Coding in a distributed world also means that the traditional means of responding to events in a database are no longer viable. So Stitch Triggers, also GA today, makes it possible by building on the Change Streams introduced in MongoDB 3.6. When you create a trigger, Stitch manages a change stream on your behalf, providing real-time notifications to Stitch Functions, which can react in all the ways functions can, from updating analytics rollup collections, to sending email or text messages, or kicking off other external services like Kafka or Kinesis.

Freedom to Run Anywhere

Whether you want to consume your database as a service in MongoDB Atlas, or manage it yourself on your own infrastructure, the announcements today make that even easier. We deliver a data platform that runs the same everywhere, that leverages the benefits of multi-cloud strategy with no lock-in, and is available in 50+ regions across the major cloud providers.

If you want to run MongoDB yourself, then we have released our new free MongoDB monitoring cloud service. The service is available to all MongoDB users, without needing to install an agent, navigate a paywall, or complete a registration form. You will be able to see the metrics and topology about your environment from the moment free monitoring is enabled. You can enable free monitoring easily using the MongoDB shell, MongoDB Compass, or by starting the mongod process with the new db.enableFreeMonitoring() command line option, and you can opt out at any time.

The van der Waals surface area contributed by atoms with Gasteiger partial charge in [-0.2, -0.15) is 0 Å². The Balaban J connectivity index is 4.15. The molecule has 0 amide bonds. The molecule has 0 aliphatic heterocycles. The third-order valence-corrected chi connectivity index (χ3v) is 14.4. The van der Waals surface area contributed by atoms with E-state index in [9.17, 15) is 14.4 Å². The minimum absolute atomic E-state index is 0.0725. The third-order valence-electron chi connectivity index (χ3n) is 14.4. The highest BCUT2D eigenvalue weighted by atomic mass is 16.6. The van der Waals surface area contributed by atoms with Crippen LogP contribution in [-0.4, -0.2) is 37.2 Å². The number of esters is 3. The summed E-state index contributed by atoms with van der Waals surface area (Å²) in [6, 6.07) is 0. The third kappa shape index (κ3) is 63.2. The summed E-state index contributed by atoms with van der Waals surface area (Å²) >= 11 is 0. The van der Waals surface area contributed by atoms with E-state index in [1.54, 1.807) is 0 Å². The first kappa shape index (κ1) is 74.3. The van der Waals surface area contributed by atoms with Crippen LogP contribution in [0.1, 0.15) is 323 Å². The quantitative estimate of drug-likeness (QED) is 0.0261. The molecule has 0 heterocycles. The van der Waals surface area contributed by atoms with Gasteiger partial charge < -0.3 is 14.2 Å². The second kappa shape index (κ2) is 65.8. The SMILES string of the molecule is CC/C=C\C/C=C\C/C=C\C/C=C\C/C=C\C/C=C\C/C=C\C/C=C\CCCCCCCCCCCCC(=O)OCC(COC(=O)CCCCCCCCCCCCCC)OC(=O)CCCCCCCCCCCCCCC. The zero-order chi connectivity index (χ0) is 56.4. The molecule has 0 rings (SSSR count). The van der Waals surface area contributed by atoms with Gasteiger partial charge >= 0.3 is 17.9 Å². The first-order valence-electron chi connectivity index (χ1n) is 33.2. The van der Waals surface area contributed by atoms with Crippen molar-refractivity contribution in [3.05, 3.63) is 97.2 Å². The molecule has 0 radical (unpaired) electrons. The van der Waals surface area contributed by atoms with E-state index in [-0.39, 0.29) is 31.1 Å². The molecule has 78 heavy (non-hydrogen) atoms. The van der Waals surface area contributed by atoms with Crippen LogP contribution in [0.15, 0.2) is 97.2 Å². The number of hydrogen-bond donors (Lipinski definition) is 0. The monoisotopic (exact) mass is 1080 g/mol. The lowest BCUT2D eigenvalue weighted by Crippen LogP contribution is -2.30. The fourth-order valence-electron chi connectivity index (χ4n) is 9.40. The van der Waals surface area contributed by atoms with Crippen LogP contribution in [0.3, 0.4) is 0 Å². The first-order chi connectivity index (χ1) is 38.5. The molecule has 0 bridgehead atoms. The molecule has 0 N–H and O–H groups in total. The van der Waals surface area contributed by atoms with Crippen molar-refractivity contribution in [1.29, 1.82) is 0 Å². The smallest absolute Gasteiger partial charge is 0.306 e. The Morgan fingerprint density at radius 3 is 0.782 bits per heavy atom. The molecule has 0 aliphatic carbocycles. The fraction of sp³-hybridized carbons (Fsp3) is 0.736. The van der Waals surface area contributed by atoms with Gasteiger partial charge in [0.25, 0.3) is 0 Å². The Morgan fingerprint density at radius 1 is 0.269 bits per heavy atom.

We’re seeing more DevOps teams leveraging the power of containerization and technologies like Kubernetes and Red Hat OpenShift to manage containerized clusters. Today we announced beta of the new MongoDB Enterprise Operator for Kubernetes, enabling you to deploy and manage MongoDB clusters from within the Kubernetes API, without having to connect separately to Ops Manager. You can learn more by reading our Red Hat OpenShift and MongoDB blog, and checking out the repository on GitHub.

What’s Next?

So as you can see, that’s a ton of stuff. The announcements today represent our biggest set of releases yet, and we’re incredibly excited to get it into your hands and see what amazing things you do with them. Head over to our MongoDB World 2018 announcements page for more resources on each of these new products and services.

Please note: This article previously discussed MongoDB Mobile/Sync. Those products are currently being deprecated as we work towards a public beta of MongoDB Realm. To learn more about this, see the MongoDB Realm site.